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Haven and Hope

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For students, the months leading up to heading off to college are often filled with excitement yet wrought with some anxiety. College will present many new opportunities, life lessons and challenges. Adjusting to a new setting, different cultural and social norms, changes to the structure of the school day, and oftentimes, an increase in academic rigor and expectations are all a part of the first-year college experience. For some students with Individualized Education Plans (IEPs), college also represents the chance for a “do over,” a chance to start over and do things their way in an environment in which few people, if anyone, knows about their challenges.


Over the years, I have encountered students who have voiced this opinion, feeling as though their IEPs dictated their school experiences and robbed them of the opportunity to sit in mainstream classrooms or traditional schools with neurotypical peers. These students want distance from anything remotely resembling academic accommodations and unsolicited support. Instead, they wish to exercise autonomy by navigating the complexities of college on their own. This is an admirable goal, but with a hard-to-reach target as students with disabilities can, and often do, struggle to acclimate to college due to factors such as heightened levels of academic, financial, and social stress complicating their college experience. Thus, this is the time for students to seek out and apply for all the support services for which they are eligible. This is not the time to disregard the importance of having and utilizing support as their college success could be at stake.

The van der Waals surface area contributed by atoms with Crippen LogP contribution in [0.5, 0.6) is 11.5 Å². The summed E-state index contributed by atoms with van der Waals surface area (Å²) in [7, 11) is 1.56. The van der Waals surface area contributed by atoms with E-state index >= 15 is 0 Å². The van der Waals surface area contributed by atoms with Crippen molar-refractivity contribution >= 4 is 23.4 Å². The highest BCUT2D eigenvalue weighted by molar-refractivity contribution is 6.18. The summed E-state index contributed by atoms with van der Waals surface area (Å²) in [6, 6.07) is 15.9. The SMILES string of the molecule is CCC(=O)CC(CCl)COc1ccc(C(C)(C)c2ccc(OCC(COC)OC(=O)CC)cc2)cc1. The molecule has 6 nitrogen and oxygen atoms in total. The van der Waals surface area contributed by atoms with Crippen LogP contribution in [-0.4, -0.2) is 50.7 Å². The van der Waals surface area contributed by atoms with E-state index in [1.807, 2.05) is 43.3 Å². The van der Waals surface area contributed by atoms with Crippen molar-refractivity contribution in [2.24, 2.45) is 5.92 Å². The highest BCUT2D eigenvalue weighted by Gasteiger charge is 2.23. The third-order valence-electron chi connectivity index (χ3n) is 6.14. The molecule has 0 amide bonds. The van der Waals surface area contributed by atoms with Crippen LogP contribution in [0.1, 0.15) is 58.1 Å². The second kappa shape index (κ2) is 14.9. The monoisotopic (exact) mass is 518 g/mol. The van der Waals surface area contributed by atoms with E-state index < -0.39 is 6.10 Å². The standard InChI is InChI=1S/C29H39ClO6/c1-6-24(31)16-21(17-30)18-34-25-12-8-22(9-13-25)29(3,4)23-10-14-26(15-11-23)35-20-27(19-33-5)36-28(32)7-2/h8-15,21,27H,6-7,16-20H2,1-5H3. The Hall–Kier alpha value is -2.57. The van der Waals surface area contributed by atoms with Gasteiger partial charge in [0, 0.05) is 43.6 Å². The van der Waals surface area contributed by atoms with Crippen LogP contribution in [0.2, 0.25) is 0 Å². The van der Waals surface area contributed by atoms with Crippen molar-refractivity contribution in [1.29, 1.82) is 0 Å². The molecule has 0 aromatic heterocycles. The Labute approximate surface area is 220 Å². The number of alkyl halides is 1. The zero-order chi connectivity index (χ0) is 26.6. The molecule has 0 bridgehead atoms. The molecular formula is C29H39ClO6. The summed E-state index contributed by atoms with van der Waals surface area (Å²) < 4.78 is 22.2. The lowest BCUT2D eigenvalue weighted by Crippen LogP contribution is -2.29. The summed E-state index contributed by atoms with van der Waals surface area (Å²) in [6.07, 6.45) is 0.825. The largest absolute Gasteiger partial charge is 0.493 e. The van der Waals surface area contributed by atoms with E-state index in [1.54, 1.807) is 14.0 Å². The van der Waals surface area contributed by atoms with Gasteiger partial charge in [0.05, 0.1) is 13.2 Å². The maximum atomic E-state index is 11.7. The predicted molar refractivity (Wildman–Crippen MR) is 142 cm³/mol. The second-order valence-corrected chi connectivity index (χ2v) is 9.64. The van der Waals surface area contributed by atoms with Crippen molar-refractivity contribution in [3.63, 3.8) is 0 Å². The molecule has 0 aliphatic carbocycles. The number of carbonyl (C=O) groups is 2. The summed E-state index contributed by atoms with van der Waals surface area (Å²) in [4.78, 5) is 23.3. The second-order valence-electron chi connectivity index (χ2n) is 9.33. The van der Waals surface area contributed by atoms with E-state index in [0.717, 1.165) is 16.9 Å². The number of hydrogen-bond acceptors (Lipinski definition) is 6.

Data cited by the Postsecondary National Policy Institute indicated that for the 2015-16 school year, 19 percent of all enrolled college students reported having a disability[1]. However, only 8 percent of those from that same group were registered with their campus disability center. Why is this? According to the National Center for Learning Disabilities (2022), many students did not disclose their disability to colleges to access the accommodations and supports they needed[2]. Among the reasons for not disclosing were:


  • Wanting to establish an identity independent of disability status
  • Shame or fear of being perceived as lazy or unintelligent or of getting an unfair advantage by requesting accommodations
  • Underestimating how important accommodations are to their academic success
  • Not knowing what kinds of disability services are available in college or how to access them


This indicates that more preparation is needed at the high school level to educate students with disabilities about college accommodations, the process to obtain them, and why they should use them. The transition from high school to college is not easy. Early exposure to the benefits of connecting with disability services can play a role in students’ postsecondary success. Knowing this, how can educators and parents help students feel more comfortable in disclosing, applying for, and accessing the support services they need?


  • Teach and provide opportunities for students to practice self-awareness and self-advocacy skills. Does your student know their S.P.I.N. (strengths, preferences, interests, and needs)? Do they know how they learn best? Do they know their disability diagnosis and are they able to explain how it affects them academically and even socially? What accommodations do they find most helpful in high school and why? Do they know how, who and when to ask for help?